April 20, 2011
From an opinion piece in the Vancouver Sun comes a reminder that it is absolutely forbidden to publish results of the federal election before polls close in B.C.
You can’t post anything on your blog, you can’t update your Facebook page, you can’t even tweet. If you do, Elections Canada will fine you — possibly to the tune of $1,000.
The idea behind the law is that we in the west might be unduly influenced in how we vote if we know about the results back east. If it looked like the Conservatives were headed for a majority, for example, would some of us change our vote to try to prevent it? This kind of strategic voting is possible, and it likely takes place anyway — even when westerners don’t know what’s happening in the rest of the country.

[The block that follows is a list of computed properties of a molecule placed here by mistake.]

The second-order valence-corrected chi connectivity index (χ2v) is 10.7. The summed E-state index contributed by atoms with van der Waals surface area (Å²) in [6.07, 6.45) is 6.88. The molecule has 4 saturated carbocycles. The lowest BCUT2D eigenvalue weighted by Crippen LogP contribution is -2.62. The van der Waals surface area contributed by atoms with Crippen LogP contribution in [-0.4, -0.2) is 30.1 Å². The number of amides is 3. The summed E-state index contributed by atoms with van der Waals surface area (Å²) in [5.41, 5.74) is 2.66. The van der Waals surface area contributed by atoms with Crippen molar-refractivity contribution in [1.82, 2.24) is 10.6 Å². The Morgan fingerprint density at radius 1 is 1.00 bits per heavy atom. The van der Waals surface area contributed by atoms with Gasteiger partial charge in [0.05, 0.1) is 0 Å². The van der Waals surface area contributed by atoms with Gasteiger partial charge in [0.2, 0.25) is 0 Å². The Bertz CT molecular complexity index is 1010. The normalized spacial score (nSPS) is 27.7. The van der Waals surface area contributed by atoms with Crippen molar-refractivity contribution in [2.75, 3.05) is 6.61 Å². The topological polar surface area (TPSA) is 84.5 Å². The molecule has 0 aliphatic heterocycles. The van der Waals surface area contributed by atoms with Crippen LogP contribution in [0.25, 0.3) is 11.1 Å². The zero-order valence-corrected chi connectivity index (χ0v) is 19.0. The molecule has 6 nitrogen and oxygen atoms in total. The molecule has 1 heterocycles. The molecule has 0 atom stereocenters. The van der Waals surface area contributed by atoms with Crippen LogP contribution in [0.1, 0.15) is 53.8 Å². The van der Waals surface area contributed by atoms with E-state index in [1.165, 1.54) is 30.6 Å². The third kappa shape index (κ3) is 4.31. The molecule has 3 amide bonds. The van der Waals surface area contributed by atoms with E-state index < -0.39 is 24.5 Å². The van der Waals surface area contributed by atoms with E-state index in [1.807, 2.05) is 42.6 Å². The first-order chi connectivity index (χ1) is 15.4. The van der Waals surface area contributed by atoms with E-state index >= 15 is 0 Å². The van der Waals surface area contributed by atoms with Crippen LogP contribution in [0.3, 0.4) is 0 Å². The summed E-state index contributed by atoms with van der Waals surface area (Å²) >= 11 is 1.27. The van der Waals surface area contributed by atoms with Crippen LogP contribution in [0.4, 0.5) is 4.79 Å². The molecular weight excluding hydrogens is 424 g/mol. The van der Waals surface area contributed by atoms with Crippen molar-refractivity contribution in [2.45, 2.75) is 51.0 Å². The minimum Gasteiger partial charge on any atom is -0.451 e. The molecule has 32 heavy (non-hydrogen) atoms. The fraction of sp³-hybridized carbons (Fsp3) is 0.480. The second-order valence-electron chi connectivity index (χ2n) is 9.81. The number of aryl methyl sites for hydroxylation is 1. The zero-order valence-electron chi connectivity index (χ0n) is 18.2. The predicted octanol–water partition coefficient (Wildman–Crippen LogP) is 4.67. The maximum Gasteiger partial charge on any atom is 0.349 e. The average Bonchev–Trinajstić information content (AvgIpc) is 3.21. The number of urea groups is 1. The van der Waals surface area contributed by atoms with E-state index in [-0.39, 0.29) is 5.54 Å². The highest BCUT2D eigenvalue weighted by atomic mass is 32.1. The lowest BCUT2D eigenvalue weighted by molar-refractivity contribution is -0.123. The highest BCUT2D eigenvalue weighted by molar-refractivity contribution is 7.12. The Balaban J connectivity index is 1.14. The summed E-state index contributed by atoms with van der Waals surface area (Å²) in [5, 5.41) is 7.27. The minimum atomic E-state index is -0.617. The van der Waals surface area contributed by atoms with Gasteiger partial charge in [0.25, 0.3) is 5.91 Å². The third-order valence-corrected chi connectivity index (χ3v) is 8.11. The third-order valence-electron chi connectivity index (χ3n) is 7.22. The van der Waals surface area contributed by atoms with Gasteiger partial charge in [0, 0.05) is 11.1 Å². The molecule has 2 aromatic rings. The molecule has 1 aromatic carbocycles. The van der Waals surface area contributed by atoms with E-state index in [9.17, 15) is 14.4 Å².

But so what? It’s our choice.
I agree with the writer, Paula Simons, that the law has become a relic in this age of social media, live blogging and expectations of instant news results. As she points out, Stephen Harper himself spoke out against it a decade ago when, as president of the National Citizens Coalition, he came to the defence of a blogger who was fined under the law.
“These jackasses at Elections Canada are out of control,” he said. “The government’s law is outdated and just plain wrong.”
Now that he’s prime minister, he can change this law. Let’s get busy, Mr. Harper!